Ever since I saw the reborn Renault 5 EV concept, I wondered if Renault would make a Turbo tribute. Well, my wishes have been granted, because the Renault 5 Turbo 3E concept mates old-school rally-cool looks with a brand new electric architecture while bringing serious performance into the mix.
Let’s start with the powertrain. Renault has essentially taken the Renault 5 concept and widened the rear track by a lot to stuff two electric motors where your shopping would normally go. The zero-to-62 mph (0-100 km/h) dash is dispatched within just 3.5 seconds, seriously impressive stuff for a rear-wheel-drive EV. However, sheer acceleration isn’t the Renault 5 Turbo 3E concept’s main party piece. That would be drifting.
See, Renault thinks drifting is cool and is absolutely right in that assumption. Whether Pluspy or Matt Field’s astonishing Formula Drift Long Beach drone run, I could watch cars slide about all day. Hell, I could slide cars about all day given the chance and facilities without ever getting bored. Since Renault has given each rear wheel on the Renault 5 Turbo 3E concept its own electric motor, current can be sent equally to each rear motor, mimicking a locked differential. Add in a lack of an electric motor up front, and Renault has dialed in a staggering 50-plus degrees of steering angle for throwing backies. Not only does this allow for some sick entries, it also fixes the bus-like turning radius of the last mid-engined Renault hatchback, the Clio V6. Brilliant.
On the outside, the Renault 5 Turbo 3E concept isn’t painted as such, but instead cloaked in an eyeball-spinning digital camouflage pattern that looks a bit like TV static. While definitely a retro-inspired concept, this livery does hide a lot of the car’s surfacing. Thankfully, it’s impossible to hide the boulder-sized box flares that jut out in a properly aggro manner. How else would you shove huge tires underneath a small hatchback? Those tires come wrapped around an amazing set of turbofan wheels that feature incredibly wide lips on the rear pair. Also, can we talk about the purple glazing for a second? I bet it’s awful for visibility but it has an unmistakable vibe, part Omnique and part Kustom.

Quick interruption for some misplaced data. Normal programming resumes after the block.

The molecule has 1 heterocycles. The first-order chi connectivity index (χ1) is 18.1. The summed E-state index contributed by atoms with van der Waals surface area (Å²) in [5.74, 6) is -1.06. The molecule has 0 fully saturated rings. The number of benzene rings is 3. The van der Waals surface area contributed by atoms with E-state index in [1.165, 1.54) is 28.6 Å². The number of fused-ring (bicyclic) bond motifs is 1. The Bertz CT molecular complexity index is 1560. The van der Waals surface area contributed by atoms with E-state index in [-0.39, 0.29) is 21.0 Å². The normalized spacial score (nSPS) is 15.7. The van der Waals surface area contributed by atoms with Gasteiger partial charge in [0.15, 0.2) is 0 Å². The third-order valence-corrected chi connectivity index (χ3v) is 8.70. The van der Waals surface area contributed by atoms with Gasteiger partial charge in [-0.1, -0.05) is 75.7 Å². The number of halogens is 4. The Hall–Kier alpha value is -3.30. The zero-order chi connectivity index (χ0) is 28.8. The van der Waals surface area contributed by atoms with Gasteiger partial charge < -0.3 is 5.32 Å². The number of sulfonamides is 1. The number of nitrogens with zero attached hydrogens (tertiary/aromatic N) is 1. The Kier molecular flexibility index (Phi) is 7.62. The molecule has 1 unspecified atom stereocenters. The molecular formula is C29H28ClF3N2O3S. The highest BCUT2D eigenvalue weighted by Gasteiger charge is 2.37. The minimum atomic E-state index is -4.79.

So, Renault’s cooked up an electric drift-spec concept inspired by rally ancestors. Pretty cool, albeit not without controversy. No, I’m not talking about the turbo name on electric cars. Most engine displacement badges are meaningless these days, so what’s the difference? See, electric motors don’t really give you a clutch to kick, so unless you can throw sick feint entries just about everywhere, most electric drift cars will heavily rely on dragging the handbrake to enter a drift.
While not exactly a traditionally-preferred technique, handbrake initiations have found favor in Formula Drift, making electric drift cars best suited to American-style drifting. The Hot Version and Haraguchi fans aren’t going to be happy about that. However, it’s still dope as hell to see an electric car designed to keep both rear tires spinning. I’m glad that automakers are finding ways to have fun within the upcoming regulatory constraints of electric cars, and hot smoky drifts are absolutely fun.